Frequency of Decision Making — How frequently is the worker required to make decisions that affect other people, the financial resources, and/or the image and reputation of the organization?


36     Every day
22     Once a week or more but not every day
22     Once a year or more but not every month
Duration of Typical Work Week — Number of hours typically worked in one week.


57     More than 40 hours
12     40 hours
31     Less than 40 hours
Extremely Bright or Inadequate Lighting — How often does this job require working in extremely bright or inadequate lighting conditions?


26     Every day
32     Once a week or more but not every day
23     Once a month or more but not every week
12     Never
Indoors, Environmentally Controlled — How often does this job require working indoors in environmentally controlled conditions?


37     Every day
16     Once a week or more but not every day
21     Once a month or more but not every week
21     Never
Responsibility for Outcomes and Results — How responsible is the worker for work outcomes and results of other workers?


22     Very high responsibility
25     High responsibility
29     Moderate responsibility
24     Limited responsibility
Level of Competition — To what extent does this job require the worker to compete or to be aware of competitive pressures?


17     Extremely competitive
34     Highly competitive
26     Moderately competitive
14     Slightly competitive
Electronic Mail — How often do you use electronic mail in this job?


24     Every day
32     Once a week or more but not every day
13     Once a month or more but not every week
14     Once a year or more but not every month
18     Never
Spend Time Using Your Hands to Handle, Control, or Feel Objects, Tools, or Controls — How much does this job require using your hands to handle, control, or feel objects, tools or controls?


27     Continually or almost continually
20     About half the time
44     Less than half the time
Cramped Work Space, Awkward Positions — How often does this job require working in cramped work spaces that requires getting into awkward positions?


17     Every day
17     Once a week or more but not every day
38     Once a month or more but not every week
22     Once a year or more but not every month
Frequency of Conflict Situations — How often are there conflict situations the employee has to face in this job?


17     Every day
21     Once a week or more but not every day
29     Once a month or more but not every week
27     Once a year or more but not every month
Exposed to Minor Burns, Cuts, Bites, or Stings — How often does this job require exposure to minor burns, cuts, bites, or stings?


26     Every day
21     Once a month or more but not every week
35     Once a year or more but not every month
Letters and Memos — How often does the job require written letters and memos?


25     Once a week or more but not every day
47     Once a month or more but not every week
14     Never
Spend Time Standing — How much does this job require standing?


33     More than half the time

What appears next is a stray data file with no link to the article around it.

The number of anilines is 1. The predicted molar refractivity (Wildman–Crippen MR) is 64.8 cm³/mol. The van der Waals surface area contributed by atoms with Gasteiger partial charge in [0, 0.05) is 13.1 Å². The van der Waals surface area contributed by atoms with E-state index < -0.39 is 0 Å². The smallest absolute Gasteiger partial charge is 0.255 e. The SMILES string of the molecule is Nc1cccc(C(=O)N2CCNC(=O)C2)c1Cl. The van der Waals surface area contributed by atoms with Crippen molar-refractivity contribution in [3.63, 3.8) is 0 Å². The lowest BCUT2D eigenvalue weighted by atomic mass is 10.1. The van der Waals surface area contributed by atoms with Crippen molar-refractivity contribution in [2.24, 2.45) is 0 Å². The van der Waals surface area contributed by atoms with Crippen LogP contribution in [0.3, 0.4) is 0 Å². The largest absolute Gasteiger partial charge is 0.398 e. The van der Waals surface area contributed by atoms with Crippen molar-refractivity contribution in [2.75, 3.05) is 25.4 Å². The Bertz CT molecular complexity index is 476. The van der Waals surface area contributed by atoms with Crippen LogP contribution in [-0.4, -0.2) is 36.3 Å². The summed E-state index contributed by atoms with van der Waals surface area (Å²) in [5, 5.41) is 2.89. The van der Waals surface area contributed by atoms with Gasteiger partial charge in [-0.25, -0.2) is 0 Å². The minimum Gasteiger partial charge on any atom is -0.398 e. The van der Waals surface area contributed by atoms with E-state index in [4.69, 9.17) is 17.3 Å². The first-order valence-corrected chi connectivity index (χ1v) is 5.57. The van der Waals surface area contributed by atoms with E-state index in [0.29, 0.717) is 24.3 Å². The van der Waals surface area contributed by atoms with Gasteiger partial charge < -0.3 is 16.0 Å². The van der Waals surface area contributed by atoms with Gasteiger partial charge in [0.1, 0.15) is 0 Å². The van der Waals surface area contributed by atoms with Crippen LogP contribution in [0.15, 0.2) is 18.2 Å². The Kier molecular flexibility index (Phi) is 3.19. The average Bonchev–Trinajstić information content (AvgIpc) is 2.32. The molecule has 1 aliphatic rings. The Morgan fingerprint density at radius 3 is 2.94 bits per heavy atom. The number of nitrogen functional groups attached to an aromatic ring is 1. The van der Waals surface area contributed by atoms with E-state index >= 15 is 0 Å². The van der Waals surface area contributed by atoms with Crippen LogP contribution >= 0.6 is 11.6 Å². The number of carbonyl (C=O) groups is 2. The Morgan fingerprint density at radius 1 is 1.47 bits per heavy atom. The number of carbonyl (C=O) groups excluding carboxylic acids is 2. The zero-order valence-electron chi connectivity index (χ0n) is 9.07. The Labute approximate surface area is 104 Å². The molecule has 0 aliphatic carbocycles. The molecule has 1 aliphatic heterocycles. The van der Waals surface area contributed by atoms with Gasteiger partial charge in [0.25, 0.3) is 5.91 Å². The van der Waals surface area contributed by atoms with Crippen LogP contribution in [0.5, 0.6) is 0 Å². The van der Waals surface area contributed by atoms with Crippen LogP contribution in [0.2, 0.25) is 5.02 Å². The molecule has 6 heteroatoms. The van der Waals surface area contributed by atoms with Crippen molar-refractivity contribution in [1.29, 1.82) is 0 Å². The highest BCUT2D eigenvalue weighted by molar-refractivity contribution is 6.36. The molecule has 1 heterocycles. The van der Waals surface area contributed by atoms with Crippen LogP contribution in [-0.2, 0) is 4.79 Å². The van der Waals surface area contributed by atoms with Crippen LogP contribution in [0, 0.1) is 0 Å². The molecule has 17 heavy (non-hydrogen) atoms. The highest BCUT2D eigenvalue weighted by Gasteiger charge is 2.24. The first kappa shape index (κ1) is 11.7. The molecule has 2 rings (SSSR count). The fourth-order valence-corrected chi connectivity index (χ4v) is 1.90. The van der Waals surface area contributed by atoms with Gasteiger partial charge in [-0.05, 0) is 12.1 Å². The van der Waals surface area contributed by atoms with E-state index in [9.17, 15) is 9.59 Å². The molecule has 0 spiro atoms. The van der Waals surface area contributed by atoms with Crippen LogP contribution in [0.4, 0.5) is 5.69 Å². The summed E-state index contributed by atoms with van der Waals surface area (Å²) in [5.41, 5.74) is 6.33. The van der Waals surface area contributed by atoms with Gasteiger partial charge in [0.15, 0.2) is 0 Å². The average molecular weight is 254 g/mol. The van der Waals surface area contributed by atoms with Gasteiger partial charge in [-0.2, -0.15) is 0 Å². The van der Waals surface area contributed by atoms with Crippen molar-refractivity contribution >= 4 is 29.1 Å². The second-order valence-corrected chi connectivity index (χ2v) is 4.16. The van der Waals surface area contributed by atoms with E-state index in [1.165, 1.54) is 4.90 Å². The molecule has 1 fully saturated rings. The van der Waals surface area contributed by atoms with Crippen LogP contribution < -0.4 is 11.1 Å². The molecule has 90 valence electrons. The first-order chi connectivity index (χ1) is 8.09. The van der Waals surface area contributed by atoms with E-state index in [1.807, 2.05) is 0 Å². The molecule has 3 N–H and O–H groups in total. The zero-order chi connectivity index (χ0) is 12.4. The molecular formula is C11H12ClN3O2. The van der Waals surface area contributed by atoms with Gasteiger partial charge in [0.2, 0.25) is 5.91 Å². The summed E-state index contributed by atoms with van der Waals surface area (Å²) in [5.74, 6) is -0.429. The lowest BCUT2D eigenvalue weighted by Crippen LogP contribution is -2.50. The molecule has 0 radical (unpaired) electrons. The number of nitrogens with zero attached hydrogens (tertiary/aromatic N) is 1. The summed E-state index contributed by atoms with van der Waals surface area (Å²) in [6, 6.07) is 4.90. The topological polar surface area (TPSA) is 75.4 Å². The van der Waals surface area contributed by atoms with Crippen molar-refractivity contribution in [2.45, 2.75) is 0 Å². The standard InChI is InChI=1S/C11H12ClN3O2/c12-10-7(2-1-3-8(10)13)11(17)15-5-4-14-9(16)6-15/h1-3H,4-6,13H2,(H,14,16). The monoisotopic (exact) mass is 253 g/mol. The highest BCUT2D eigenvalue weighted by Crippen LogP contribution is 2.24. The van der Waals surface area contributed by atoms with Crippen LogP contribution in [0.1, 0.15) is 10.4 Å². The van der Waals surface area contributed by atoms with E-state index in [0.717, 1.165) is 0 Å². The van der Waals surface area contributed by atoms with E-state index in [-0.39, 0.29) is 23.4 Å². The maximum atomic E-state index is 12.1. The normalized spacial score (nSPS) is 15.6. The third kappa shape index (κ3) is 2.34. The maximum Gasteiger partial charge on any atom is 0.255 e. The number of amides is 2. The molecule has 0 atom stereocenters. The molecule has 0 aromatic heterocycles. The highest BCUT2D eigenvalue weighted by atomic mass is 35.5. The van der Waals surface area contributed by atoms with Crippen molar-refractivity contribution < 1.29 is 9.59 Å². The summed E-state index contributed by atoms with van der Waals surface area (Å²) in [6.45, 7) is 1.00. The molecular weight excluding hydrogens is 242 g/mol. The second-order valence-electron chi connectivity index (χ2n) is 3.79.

30     About half the time
31     Less than half the time
Deal With Unpleasant or Angry People — How frequently does the worker have to deal with unpleasant, angry, or discourteous individuals as part of the job requirements?


13     Every day
19     Once a week or more but not every day
33     Once a month or more but not every week
36     Once a year or more but not every month
Time Pressure — How often does this job require the worker to meet strict deadlines?


18     Every day
23     Once a week or more but not every day
16     Once a month or more but not every week
28     Once a year or more but not every month
14     Never
Exposed to High Places — How often does this job require exposure to high places?


11     Once a week or more but not every day
48     Once a month or more but not every week
31     Once a year or more but not every month
Importance of Repeating Same Tasks — How important is repeating the same physical activities (e.g., key entry) or mental activities (e.g., checking entries in a ledger) over and over, without stopping, to performing this job?


16     Extremely important
13     Very important
30     Important
17     Fairly important
24     Not important at all
Outdoors, Under Cover — How often does this job require working outdoors, under cover (e.g., structure with roof but no walls)?


11     Every day
28     Once a week or more but not every day
27     Once a year or more but not every month
25     Never
Spend Time Walking and Running — How much does this job require walking and running?


11     Continually or almost continually
24     About half the time
55     Less than half the time
Spend Time Bending or Twisting the Body — How much does this job require bending or twisting your body?


34     About half the time
43     Less than half the time
Spend Time Kneeling, Crouching, Stooping, or Crawling — How much does this job require kneeling, crouching, stooping or crawling?


29     About half the time
53     Less than half the time
Spend Time Sitting — How much does this job require sitting?


43     About half the time
47     Less than half the time
Deal With Physically Aggressive People — How frequently does this job require the worker to deal with physical aggression of violent individuals?